Winners: La Resistance
Eugene vs. Jonathan Coachman
The Eugene gimmick's topped out. At this point, at least, there's nothing more they can really do with the guy apart from facing him off with William Regal with Regal's working papers at stake. This quick series of face-offs with Coach and company have given Bischoff's nephew a solid villain to oppose, but they've also run their course. It doesn't do anyone any favors to put Coach over Eugene this Sunday night, while it signifies the end of that brief running feud if Eugene grabs the win. I haven't been as overly impressed with Dinsmore's abilities in the ring as I'd thought I would be, and opposing a guy who's much better suited outside the ring than within, like Coach, won't deliver the big breakthrough match he needs to move any further up the card. Audiences still adore him, but even that window of opportunity is on the verge of passing if they're not very careful with him from here on out. Eugene takes the win, and I'm curious to see where the plan to take him next.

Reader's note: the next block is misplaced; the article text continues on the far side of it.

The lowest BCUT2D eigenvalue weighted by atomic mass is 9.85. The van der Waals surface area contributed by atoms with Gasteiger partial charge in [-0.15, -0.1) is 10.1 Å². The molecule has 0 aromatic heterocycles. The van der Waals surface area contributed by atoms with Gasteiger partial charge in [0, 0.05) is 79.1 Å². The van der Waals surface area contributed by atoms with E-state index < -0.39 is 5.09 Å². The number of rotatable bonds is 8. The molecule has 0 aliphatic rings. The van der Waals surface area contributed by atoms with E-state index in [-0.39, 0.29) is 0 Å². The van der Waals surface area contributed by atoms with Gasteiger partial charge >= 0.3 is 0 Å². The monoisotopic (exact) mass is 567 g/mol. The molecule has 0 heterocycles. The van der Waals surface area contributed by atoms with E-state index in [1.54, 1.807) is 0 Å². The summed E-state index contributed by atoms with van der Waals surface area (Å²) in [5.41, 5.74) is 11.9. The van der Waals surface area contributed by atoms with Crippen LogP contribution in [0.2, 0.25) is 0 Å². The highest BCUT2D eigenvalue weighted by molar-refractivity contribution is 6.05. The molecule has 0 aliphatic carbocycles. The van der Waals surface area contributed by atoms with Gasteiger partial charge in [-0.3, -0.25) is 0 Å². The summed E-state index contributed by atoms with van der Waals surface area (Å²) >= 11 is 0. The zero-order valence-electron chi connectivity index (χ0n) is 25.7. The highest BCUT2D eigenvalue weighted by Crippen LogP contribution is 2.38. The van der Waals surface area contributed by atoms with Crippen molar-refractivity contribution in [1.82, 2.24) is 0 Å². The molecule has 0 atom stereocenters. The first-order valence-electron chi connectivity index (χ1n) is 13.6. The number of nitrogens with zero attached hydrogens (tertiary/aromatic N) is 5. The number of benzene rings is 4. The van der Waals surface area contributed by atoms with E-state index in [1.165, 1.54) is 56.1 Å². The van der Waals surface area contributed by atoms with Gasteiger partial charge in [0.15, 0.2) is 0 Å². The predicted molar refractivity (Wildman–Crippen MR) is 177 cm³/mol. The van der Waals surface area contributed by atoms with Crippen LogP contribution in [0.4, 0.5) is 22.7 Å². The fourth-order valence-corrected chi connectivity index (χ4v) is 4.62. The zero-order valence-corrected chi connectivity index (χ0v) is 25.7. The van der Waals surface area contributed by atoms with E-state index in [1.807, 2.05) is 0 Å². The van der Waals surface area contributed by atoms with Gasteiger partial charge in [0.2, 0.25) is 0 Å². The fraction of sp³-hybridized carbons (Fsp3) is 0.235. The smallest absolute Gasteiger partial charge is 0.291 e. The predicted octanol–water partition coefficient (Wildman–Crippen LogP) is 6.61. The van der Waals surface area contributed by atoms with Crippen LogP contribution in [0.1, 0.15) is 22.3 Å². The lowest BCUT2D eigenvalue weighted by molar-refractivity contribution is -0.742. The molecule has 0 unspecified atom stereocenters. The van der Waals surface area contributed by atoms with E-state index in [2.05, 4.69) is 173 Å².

Victoria (c) vs. Gail Kim vs. Trish Stratus vs. Lita
Oh, but if they'd only learned not to fix things that aren't already broken. Near the end of 2003, this was a healthy, competitive, talented roster of women with a simple, common storyline threading them all together; they each wanted the Women's Title. Sure, the stories were occasionally a little more involved than that (remember Gail and Molly's alliance to destroy Trish?) but even those minor sidestories were manageable and only worked to strengthen the entire division. Then the bottom dropped out. Molly, a champion who'd done a tremendous job of defending her title, was beaten regularly and eventually saddled with Kurt Angle's old "wig" gimmick. Victoria, who had busted her ass developing a worthless gimmick into something genuinely unique, was abruptly turned face and given a stale face title reign. Lita was returned to regular competition. Jazz was forgotten. Trish was removed from the division all together. Not good times.